Enhancing the stone
Over millions of years, inclusions form naturally within an emerald. Most are visible to the naked eye and can affect the perception and value of the stone. Since these small imperfections exist in about 99% of emeralds, many people seek to reduce their effect.
“Enhancing the beauty of emeralds is not new,” says antique-jewelry specialist Ioannis Alexandris, CEO of Gemolithos. “The practice of filling the fissures with oil dates back to ancient Greece.” In the many antique emerald jewels he sees, “nearly all have been oiled to some degree.” Of course, beauty is in the eye of the beholder, he adds, as inclusions can have interesting patterns — such as the spoke-like lines that characterize trapiche emeralds.
It has become standard practice to treat emeralds with near-colorless to colorless oils, resins or other compounds to fill the fractures and make them less noticeable. This generally intensifies the color as well, since there are fewer apparent flaws to block the passage of light.
Due to its high viscosity, a commonly used filler is cedarwood oil. Other oils include mineral, liquid paraffin, castor, and clove. However, since oils tend to dry out and decompose over time, synthetic liquids and epoxy resins have gained traction.
“Resin filling is more durable, with a longer lifespan, [and] may last for a few years,” says Gagan Choudhary, director of the Gem and Jewellery Export Promotion Council’s (GJEPC) Gem Testing Laboratory (GTL) in Jaipur, India.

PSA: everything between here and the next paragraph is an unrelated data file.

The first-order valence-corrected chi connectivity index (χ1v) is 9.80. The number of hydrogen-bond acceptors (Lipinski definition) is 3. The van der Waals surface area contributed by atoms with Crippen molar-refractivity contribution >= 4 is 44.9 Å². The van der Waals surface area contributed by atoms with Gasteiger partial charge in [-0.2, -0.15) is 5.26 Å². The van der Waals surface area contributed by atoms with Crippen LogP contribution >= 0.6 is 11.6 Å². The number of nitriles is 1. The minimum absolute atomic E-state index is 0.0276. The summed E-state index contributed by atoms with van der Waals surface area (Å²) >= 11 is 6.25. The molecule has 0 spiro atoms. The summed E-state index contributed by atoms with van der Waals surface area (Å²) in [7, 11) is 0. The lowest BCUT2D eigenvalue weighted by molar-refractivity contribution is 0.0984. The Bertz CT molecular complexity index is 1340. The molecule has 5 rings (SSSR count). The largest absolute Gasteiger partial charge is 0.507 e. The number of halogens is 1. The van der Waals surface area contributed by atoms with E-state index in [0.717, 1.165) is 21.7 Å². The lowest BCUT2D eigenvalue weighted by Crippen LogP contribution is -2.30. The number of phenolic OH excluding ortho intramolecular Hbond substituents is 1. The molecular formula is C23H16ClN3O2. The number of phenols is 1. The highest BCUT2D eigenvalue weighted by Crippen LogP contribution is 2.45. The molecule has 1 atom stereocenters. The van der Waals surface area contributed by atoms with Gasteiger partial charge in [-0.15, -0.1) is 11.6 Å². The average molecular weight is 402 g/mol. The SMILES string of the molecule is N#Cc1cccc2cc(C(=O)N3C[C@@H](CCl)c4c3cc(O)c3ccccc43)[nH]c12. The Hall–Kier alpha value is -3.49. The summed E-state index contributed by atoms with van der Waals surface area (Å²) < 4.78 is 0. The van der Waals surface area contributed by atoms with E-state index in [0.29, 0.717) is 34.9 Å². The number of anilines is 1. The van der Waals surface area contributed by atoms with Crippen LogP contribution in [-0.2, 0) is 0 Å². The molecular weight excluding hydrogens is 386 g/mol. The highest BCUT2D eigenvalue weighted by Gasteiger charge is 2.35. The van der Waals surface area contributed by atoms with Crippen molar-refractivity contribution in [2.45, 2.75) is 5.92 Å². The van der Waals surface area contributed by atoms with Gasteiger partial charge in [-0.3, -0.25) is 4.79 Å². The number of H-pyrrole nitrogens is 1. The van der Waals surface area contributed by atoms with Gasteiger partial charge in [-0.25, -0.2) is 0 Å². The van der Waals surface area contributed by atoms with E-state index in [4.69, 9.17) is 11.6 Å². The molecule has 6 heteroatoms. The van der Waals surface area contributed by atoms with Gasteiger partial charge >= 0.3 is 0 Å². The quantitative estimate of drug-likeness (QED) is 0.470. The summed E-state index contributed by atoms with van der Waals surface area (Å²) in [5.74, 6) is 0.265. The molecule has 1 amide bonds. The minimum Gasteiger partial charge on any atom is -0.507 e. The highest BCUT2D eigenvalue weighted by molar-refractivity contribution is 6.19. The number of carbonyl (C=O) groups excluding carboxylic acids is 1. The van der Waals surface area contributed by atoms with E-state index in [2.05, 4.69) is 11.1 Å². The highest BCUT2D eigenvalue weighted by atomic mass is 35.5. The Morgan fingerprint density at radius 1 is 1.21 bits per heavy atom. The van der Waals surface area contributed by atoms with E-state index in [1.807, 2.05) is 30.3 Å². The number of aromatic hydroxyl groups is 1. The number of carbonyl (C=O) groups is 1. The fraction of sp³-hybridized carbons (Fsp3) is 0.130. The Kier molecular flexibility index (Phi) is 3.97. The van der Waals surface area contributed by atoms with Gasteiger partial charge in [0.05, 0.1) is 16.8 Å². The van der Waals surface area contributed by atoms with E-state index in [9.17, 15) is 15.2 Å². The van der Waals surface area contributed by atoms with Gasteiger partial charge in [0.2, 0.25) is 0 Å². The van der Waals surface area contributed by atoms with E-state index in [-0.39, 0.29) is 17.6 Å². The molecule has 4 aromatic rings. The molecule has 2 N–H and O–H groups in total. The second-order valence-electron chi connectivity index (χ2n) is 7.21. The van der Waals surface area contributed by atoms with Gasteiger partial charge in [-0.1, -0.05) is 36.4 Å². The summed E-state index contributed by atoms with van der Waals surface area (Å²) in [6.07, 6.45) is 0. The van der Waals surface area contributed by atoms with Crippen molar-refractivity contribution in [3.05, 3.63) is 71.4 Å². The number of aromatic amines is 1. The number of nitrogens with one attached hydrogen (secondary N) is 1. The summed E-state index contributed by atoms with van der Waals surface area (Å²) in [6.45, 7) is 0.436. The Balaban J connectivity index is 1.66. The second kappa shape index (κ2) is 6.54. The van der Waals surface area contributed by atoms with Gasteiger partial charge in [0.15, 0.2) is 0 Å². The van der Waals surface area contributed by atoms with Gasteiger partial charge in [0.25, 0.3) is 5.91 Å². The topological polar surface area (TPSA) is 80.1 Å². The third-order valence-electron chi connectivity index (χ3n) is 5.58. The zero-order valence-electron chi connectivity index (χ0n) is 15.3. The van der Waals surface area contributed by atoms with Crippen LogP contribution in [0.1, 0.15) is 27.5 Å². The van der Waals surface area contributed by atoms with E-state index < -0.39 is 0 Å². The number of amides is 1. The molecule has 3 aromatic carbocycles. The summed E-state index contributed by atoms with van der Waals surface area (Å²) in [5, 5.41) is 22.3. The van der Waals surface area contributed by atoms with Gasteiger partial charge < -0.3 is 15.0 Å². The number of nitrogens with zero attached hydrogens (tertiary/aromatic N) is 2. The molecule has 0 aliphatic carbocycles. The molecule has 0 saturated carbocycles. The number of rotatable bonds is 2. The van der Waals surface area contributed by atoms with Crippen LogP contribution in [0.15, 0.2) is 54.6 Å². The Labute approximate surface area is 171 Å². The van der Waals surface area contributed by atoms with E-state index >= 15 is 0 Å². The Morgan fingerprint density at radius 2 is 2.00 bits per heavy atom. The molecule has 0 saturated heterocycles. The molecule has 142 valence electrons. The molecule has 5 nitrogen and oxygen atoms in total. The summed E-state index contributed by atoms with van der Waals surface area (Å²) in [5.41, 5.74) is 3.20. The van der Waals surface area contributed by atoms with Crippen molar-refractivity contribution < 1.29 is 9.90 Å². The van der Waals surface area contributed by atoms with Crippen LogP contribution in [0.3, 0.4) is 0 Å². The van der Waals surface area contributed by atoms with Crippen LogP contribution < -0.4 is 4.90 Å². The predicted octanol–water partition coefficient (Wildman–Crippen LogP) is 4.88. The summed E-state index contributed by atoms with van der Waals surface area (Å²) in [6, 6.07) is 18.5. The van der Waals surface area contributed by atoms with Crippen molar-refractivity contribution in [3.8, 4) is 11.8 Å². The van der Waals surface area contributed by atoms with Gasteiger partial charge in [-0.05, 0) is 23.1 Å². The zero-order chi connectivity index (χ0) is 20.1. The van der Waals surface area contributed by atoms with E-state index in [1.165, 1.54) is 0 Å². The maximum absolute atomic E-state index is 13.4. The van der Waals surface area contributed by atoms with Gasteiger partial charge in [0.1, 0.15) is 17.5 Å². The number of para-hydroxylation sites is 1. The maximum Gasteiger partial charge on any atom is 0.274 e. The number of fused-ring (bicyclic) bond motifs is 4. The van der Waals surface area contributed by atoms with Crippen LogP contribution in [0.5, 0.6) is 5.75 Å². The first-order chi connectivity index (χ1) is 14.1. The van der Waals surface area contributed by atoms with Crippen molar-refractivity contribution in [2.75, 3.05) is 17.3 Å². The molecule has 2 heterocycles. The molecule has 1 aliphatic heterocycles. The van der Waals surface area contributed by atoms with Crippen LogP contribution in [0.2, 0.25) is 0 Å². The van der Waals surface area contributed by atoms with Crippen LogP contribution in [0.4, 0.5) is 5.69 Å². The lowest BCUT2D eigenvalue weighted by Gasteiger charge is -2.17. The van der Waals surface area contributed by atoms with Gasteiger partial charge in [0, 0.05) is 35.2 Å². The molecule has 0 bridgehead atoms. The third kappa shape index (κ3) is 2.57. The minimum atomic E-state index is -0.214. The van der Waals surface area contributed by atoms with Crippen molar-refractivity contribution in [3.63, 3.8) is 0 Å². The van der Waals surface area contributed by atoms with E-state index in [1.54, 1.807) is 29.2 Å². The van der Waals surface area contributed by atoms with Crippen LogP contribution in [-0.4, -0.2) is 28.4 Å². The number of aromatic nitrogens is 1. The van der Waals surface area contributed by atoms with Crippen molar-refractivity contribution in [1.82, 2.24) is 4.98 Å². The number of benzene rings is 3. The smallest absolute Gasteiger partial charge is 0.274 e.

Still, he notes, resin is not permanent. In addition, when oil dries out, the stone can be cleaned with alcohol and refilled, but when resin decomposes, cleaning and refilling is tricky and must be done by professionals with specialized equipment, he explains.
There are “challenges involved in the correct identification of filler substances, especially when an emerald goes through multiple steps of filling, cleaning, refilling, or when an emerald is filled with multiple fillers, or when glue is used,” continues Choudhary. GTL confirms the presence of resins and oils by using spectroscopy techniques like micro-FTIR or micro-Raman analysis.
For grading purposes, the level of treatment is generally divided into categories: none, insignificant, minor (F1), moderate (F2) and significant (F3). These levels can impact a gem’s price. All else being equal, an emerald with a minor treatment rating will generally be worth more than one of the same color and clarity with moderate enhancement, which in turn will be worth more than one with significant treatment.
Given the downsides of current treatments, many studies are underway to find better filling options. In Colombia, for example, the industry asked CDTEC GemLab several years ago to find a high-viscosity natural filler that was colorless or near-colorless, stable over time, and easy to remove. After a long process, the lab found what it was looking for, naming the product Naturalys. It has been on the market for a few years now, and time will tell how well it performs in the trade.
While lab-grown emeralds may garner less media attention than lab-grown diamonds, they are a product category in their own right. As with diamonds, they have virtually the same chemical, physical and optical properties as their natural counterparts. Producers of these stones use one of two processes: the flux method, which became commercially available on a wide scale in the late 1930s, or the hydrothermal method, which started in 1960.